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Isabelle Huppert was honored Saturday night at the Rome Film Festival with a lifetime achievement award for acting. Italian actor Toni Servillo presented the prize to Huppert before she sat down for a “Close Encounter” conversation with the audience.
Huppert praised Italian directors, saying, “Italians, although different, you are united by an aesthetic sense. I speak not only of the scenography, but also because you’re making social and political cinema.”
Earlier in the day, she spoke with the press on what the award meant to her: “I have faith in the authenticity and truth of cinema, and it is a great pleasure for me to receive this award in Italy.”
Huppert spoke about her life’s work as an actress, repeatedly expressing her love of the unexpected as what most appeals to her about her profession. “There is no need to be afraid of the unknown,” she said. “There is always a first time in the cinema, never the same thing. This does not scare me.”
She also spoke of returning to TV for Matthew Weiner’s The Romanoffs on Amazon. Huppert said she immediately accepted Weiner’s proposal to work on the series because she had long been a fan of his series Mad Men.
“This idea of ??The Romanoffs was surprising, original. There has always been a secret halo hovering over this family, a mystery that weighs heavily. He wanted to speculate on all the questions that exist on this lineage,” she explained of the new show.
“The series consists of eight episodes that have nothing to do with each other. In my episode, I am a very nervous director. The character was very funny and I enjoyed playing it. There is something baroque in my episode,” Huppert said. “I do not want to compare it to other TV series, but this one is really special.”
Regarding her favorite roles over the years, Huppert said she does not rank one above the other. “I love them all. Sure, Elle was a strong moment in my life as an actress, and also The Piano Teacher,” she said. “But I had a lot of luck, and there is not a film that I did not want to do.”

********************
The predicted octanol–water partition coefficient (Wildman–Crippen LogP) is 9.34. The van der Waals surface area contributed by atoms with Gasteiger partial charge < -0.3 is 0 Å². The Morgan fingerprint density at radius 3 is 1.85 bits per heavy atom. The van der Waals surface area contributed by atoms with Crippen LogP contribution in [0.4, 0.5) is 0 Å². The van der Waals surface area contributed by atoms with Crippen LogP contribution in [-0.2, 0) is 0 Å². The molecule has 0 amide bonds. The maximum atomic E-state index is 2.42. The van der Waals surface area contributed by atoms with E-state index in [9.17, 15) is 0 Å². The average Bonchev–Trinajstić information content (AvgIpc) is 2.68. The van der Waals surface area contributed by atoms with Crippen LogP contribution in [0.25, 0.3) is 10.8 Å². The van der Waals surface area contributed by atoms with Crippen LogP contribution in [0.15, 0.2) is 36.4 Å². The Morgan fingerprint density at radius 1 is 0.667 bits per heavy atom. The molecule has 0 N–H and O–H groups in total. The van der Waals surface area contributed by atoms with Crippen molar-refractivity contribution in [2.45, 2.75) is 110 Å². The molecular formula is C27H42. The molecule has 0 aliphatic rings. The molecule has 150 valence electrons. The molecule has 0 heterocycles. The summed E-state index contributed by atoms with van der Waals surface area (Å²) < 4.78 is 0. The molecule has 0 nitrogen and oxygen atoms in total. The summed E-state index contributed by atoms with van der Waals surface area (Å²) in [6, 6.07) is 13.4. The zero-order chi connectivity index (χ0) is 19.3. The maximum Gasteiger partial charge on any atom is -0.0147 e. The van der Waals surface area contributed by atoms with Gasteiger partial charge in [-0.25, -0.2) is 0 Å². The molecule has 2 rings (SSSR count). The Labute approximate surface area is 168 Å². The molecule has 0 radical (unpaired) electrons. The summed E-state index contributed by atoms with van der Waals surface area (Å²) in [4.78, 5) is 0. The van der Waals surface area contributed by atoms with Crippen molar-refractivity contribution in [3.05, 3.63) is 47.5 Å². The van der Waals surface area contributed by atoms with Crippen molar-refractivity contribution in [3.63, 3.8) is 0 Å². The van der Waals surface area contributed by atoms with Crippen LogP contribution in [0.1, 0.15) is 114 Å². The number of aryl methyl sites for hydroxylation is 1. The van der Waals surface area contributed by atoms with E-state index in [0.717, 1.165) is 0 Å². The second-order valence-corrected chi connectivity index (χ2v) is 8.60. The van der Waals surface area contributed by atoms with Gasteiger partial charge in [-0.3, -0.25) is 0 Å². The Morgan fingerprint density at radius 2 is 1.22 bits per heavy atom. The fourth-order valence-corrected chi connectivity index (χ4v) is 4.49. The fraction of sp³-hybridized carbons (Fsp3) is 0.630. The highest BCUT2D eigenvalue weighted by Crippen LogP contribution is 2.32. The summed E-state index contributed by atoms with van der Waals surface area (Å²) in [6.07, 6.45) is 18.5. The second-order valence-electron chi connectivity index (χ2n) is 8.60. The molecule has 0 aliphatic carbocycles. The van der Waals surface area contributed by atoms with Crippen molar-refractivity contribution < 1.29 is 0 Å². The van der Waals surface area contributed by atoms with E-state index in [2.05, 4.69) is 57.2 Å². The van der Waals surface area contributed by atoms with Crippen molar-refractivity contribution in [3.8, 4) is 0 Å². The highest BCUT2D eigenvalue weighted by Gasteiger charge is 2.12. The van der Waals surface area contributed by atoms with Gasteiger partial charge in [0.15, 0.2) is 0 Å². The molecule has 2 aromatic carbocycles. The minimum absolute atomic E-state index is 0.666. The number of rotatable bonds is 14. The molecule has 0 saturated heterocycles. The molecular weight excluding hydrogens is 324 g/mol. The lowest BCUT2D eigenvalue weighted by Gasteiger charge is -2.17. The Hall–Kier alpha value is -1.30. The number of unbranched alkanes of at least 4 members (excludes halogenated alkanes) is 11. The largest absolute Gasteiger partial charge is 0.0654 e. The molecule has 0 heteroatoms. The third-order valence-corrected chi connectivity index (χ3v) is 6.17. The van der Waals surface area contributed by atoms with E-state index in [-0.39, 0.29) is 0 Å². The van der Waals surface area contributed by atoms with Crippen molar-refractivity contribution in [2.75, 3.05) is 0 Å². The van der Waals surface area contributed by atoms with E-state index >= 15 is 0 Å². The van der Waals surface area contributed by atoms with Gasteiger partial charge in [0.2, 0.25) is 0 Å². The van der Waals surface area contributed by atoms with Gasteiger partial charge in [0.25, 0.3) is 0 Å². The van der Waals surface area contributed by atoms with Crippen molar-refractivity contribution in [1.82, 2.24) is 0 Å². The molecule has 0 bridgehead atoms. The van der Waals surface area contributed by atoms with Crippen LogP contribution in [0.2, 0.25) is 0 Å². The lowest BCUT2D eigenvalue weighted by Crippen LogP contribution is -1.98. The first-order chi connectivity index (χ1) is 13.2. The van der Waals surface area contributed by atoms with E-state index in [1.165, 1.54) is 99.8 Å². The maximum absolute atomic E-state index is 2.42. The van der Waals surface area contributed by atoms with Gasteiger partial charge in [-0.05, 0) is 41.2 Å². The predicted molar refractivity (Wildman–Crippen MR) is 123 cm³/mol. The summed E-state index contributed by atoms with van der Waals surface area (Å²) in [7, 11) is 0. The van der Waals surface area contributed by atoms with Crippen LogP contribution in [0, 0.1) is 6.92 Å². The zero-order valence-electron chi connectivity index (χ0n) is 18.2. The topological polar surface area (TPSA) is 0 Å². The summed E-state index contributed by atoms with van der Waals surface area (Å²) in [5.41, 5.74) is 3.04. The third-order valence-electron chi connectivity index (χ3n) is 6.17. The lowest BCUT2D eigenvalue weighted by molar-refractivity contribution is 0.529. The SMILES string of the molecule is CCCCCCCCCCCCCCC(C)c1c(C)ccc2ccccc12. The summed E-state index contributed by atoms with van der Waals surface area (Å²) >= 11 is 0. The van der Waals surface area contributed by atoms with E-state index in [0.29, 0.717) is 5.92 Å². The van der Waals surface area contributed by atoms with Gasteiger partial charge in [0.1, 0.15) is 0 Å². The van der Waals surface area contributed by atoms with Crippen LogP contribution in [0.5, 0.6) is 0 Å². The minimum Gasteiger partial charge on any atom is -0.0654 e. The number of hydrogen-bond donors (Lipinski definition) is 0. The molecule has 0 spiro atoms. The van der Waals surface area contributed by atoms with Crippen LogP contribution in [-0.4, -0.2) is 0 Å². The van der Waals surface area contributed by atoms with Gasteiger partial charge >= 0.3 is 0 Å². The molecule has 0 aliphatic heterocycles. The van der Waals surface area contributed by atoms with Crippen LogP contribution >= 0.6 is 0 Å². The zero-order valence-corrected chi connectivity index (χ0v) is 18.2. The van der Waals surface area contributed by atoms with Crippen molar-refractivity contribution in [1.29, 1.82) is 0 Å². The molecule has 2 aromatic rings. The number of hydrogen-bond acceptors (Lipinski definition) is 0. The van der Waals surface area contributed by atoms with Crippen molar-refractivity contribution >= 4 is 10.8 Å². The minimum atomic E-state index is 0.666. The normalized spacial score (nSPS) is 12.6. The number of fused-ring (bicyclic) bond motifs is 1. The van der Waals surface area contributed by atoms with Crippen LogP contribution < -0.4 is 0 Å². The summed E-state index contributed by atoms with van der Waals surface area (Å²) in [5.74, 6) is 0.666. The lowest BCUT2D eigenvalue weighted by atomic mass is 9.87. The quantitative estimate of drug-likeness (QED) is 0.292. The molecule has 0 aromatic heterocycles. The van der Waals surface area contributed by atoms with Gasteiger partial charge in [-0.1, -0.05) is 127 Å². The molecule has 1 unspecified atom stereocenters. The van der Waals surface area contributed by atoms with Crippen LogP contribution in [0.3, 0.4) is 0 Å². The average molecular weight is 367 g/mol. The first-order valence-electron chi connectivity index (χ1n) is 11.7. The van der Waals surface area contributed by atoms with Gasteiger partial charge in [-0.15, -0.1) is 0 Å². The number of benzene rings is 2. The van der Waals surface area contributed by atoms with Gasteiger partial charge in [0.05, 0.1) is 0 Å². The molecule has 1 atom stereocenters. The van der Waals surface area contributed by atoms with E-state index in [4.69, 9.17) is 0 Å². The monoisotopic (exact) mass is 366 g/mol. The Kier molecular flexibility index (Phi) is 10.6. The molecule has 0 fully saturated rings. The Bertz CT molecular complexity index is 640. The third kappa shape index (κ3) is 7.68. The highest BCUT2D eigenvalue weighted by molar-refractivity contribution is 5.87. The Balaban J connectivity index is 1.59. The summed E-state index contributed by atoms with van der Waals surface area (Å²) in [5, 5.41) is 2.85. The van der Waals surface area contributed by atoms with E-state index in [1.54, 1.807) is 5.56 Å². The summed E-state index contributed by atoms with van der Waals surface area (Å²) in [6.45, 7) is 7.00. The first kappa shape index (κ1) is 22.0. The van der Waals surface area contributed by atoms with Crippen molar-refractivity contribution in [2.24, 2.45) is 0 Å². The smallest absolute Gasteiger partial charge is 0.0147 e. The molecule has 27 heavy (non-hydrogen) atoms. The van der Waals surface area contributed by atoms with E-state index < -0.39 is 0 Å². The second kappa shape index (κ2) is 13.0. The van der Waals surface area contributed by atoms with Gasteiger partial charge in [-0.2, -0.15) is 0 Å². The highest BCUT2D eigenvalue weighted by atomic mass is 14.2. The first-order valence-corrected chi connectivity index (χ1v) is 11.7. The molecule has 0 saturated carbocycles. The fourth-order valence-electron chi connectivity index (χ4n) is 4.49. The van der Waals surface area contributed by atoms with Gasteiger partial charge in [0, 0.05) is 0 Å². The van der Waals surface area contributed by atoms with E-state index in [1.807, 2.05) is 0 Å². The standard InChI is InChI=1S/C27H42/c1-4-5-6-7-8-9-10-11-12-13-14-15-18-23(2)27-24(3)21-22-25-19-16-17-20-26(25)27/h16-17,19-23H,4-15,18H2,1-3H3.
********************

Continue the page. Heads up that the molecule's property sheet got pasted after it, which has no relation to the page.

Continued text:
Huppert also defended Michael Cimino’s legendary box-office bomb Heaven’s Gate, known as the movie that sunk United Artists. It has since been reevaluated by critics.
“He was an iconoclast who rejected the classicism of Hollywood. He came straight from the Oscars for The Deer Hunter. He had power, but he became shipwrecked. At the first screening in New York, the spectators got up and left,” she said. “After 60 days, I had shot just two scenes. It was a conceptual film. That failure marked him until the end.”
For Huppert, she describes her profession as “the possibility for actors to confront themselves. We must not be afraid of this. We actors must try to be ourselves. It is the film that tells the story and makes it credible.
“A film does not necessarily give an answer to the viewer; sometimes it solicits questions,” she said. “Cinema has been a window to the world for years, and it has been getting more and more political. It is still entertainment, but it is becoming more and more full of questions, something that pushes us to seek answers.”
Huppert says she has no intention of stopping anytime soon. “All the films that I have not done yet are hidden somewhere like stars,” she concluded. “I don’t know them yet, but we’ll meet soon.”
The Rome Film Festival continues through Oct. 28. On Monday, Martin Scorsese will also be honored with a lifetime achievement award in directing.
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